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This eBook from the Gutenberg Project consists of approximately 233 pages of information about Kenny.

Into the blur of wind and weakness and pain came two miracles—­a red geranium peering out of the dusk of the room like a glowing coal, unfamiliar and therefore a delight—­a bit of velvet laughter in the drab that caught his whole attention . . . the other a face.  The face came first in a cloud of flower-spotted purple that he knew clearly was in some way related to the hypodermic needle Frank had plunged into his arm while the sunset still lay painted on the window. . . .  It took form in the purple like a pansy—­that face—­grew sweet and vivid and very real.  Mercifully its loveliness was changeable, losing its pansy purples and gaining glints of gold . . . becoming less a pansy . . . more a face flower-like with compassion.

“And now?” wondered Brian when the face came again.

“It is morning,” said Joan.

At the sound of her voice there came within him an extraordinary fusing, at once a pain and a delight . . . fragments of memory . . . a moonbeam . . . tears . . . the crackle of a fire . . . a quarry mist . . . the glory of stars . . . a meaning . . . a motive that startled and defied him.

“There should be moonlight on your hair,” said Brian, drifting slowly back to a knowledge of reality and pain.

“Moonlight?”

“You are Joan.”

“Yes.  At least until Doctor Cole finds someone else, I am at times your nurse.  The pain, Brian?” She bent over him, straightening a pillow, touching his forehead with cool, questioning fingers.

“Not worse,” said Brian.

“I am glad.”

“There was a purple cloud,” he said, frowning.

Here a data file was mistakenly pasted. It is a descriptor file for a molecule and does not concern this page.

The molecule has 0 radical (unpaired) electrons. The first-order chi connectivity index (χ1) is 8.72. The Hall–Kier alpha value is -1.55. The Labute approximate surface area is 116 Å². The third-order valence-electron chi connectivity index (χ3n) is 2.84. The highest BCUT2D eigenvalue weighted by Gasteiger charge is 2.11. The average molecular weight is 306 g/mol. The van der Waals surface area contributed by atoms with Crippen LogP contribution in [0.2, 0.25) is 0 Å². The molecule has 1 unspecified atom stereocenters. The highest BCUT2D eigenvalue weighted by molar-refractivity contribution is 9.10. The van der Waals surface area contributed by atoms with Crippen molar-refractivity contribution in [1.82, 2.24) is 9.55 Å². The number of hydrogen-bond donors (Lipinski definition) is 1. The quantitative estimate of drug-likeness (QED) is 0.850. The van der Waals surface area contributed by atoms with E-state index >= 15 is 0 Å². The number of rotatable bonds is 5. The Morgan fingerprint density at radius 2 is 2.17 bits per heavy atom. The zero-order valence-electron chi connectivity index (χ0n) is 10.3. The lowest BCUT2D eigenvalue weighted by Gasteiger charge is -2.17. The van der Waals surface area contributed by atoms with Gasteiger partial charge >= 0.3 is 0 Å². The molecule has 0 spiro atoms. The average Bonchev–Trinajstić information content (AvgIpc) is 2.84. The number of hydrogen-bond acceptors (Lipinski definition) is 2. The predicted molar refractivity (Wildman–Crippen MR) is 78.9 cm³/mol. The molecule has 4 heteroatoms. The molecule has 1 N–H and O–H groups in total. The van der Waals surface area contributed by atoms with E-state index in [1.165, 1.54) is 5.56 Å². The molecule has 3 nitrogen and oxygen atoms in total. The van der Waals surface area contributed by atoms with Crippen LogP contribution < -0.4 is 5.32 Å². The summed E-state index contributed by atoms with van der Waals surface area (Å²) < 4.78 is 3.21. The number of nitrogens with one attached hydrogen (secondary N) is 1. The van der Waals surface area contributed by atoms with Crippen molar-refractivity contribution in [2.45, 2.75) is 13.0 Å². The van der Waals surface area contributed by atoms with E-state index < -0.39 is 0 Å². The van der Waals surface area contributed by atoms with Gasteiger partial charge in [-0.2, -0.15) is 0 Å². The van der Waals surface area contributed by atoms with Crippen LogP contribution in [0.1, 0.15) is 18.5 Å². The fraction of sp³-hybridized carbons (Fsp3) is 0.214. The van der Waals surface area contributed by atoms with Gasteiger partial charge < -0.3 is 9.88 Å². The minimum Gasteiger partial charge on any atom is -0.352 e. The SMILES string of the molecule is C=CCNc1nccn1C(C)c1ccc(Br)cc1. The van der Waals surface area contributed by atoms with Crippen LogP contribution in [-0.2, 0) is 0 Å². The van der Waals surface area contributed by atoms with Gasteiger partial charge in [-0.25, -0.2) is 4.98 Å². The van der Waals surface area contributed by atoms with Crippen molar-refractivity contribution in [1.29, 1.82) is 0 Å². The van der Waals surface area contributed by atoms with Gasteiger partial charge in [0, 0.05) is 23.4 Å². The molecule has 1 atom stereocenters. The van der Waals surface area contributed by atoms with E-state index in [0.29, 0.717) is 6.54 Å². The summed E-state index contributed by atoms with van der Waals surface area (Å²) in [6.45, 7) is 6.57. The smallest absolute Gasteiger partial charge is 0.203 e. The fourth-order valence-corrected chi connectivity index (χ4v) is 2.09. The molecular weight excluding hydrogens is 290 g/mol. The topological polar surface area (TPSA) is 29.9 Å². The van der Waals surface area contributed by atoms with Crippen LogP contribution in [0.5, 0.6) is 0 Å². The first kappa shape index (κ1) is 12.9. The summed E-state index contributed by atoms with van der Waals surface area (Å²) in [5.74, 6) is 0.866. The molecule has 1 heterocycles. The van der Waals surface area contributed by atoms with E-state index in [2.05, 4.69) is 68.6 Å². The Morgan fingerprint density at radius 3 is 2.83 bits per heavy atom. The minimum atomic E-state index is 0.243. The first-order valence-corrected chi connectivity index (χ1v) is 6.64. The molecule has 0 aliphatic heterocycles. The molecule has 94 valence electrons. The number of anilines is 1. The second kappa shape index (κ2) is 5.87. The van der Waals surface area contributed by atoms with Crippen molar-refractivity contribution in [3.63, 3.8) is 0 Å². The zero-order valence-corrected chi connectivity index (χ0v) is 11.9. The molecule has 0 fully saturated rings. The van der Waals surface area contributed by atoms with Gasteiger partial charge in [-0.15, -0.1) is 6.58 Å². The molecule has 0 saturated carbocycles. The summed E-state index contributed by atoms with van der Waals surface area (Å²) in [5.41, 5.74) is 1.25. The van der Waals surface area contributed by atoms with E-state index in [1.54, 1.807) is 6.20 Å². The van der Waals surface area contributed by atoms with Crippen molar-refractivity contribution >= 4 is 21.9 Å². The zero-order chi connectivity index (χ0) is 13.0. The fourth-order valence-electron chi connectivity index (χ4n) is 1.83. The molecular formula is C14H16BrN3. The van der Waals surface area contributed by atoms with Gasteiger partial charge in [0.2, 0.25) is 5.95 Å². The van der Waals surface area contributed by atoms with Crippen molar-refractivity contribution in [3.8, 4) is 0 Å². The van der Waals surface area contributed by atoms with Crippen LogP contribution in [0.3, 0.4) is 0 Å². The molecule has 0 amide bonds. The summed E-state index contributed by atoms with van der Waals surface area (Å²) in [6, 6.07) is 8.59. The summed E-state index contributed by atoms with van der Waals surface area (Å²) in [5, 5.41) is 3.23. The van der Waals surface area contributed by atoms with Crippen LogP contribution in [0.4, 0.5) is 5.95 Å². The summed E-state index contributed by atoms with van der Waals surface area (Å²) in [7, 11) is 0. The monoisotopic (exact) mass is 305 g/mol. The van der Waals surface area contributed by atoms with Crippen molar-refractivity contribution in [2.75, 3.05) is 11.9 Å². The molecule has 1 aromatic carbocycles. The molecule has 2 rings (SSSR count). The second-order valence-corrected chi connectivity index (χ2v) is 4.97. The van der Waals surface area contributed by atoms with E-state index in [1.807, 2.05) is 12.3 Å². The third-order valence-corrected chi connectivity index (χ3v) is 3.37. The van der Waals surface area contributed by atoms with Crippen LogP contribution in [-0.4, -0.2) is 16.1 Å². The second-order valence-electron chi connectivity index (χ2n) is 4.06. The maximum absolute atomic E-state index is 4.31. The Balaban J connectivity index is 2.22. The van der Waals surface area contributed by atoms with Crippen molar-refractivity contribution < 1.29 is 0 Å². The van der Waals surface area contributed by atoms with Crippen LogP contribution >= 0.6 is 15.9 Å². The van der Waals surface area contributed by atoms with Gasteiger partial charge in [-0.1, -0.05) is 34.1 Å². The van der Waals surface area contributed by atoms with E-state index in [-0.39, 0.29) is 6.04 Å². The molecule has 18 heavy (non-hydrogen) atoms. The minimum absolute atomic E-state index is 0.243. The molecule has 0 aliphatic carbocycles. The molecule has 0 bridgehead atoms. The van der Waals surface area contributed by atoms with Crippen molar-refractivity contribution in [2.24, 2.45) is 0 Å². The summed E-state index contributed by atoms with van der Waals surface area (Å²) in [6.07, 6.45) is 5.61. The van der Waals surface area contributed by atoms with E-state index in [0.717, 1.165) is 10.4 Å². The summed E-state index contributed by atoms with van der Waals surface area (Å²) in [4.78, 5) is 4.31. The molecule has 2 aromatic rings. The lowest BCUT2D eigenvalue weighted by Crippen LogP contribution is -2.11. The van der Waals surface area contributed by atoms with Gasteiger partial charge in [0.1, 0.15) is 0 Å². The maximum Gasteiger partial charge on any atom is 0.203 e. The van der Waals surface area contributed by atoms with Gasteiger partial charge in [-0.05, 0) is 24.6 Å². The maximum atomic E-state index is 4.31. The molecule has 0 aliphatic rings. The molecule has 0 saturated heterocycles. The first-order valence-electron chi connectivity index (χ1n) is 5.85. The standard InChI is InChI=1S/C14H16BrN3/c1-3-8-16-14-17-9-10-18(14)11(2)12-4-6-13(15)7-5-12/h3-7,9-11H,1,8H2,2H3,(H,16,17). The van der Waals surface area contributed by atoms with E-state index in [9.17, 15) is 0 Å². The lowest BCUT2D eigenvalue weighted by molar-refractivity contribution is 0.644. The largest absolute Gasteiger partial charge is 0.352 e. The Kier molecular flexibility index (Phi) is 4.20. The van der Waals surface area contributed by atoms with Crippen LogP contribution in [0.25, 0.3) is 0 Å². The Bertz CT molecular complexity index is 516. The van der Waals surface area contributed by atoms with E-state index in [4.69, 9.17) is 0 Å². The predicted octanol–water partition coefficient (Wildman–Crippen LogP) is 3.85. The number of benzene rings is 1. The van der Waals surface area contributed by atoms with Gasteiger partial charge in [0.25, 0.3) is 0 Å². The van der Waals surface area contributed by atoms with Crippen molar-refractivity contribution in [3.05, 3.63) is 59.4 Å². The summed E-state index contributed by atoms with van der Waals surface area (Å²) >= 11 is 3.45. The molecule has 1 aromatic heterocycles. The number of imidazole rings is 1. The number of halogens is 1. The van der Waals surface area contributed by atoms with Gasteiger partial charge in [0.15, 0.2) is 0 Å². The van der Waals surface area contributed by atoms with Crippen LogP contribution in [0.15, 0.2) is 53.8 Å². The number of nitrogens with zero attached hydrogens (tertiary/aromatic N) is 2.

“The drug.  Doctor Barrington wanted you to sleep.”

“And the geranium?” His eyes sought it with relief.

“Kenny found it.  Grogan’s wife had it in her window.  I think he must have bullied her a little—­”

“Bless him! . . .  Where’s the mirror?”

“Downstairs.  I’m sleeping there.”

“Thank God!” He closed his eyes, his color ebbing.  “This plaster cast,” he apologized, “is like a suit of armor.  It bothers me.”

“Poor fellow! . . .  Can you eat?”

“Not—­yet. . . .  Who’s cooking?”

“Sometimes Don; sometimes I—­unless the doctor sends me here.  Once—­Kenny.”

Brian smiled.

“You are very good,” he said simply.

CHAPTER XXXV

THE PENITENT

Brian’s skull was young and elastic.  It saved him much, but Barrington lingered until the period of suspense was at an end.  Kenny drove him to the Finlake station.

“This car has been a godsend,” he said.

“And Garry’s wired me to keep it.  He’s going to the coast.”

“When?”

“Thursday.”

Kenny’s eyes were moist and grateful.

“Ah, Frank, darlin’, you’re a jewel!”

“Piffle!” countered Frank.  “Kenny, old dear, I think you hit a chicken.  If at any time,” he added at the station, “you feel the need of me, I want you to wire.  He’s bound to be nervous.  And if his convalescence seems slow and irksome, remember that the reaction of a shock like that isn’t merely physical.”

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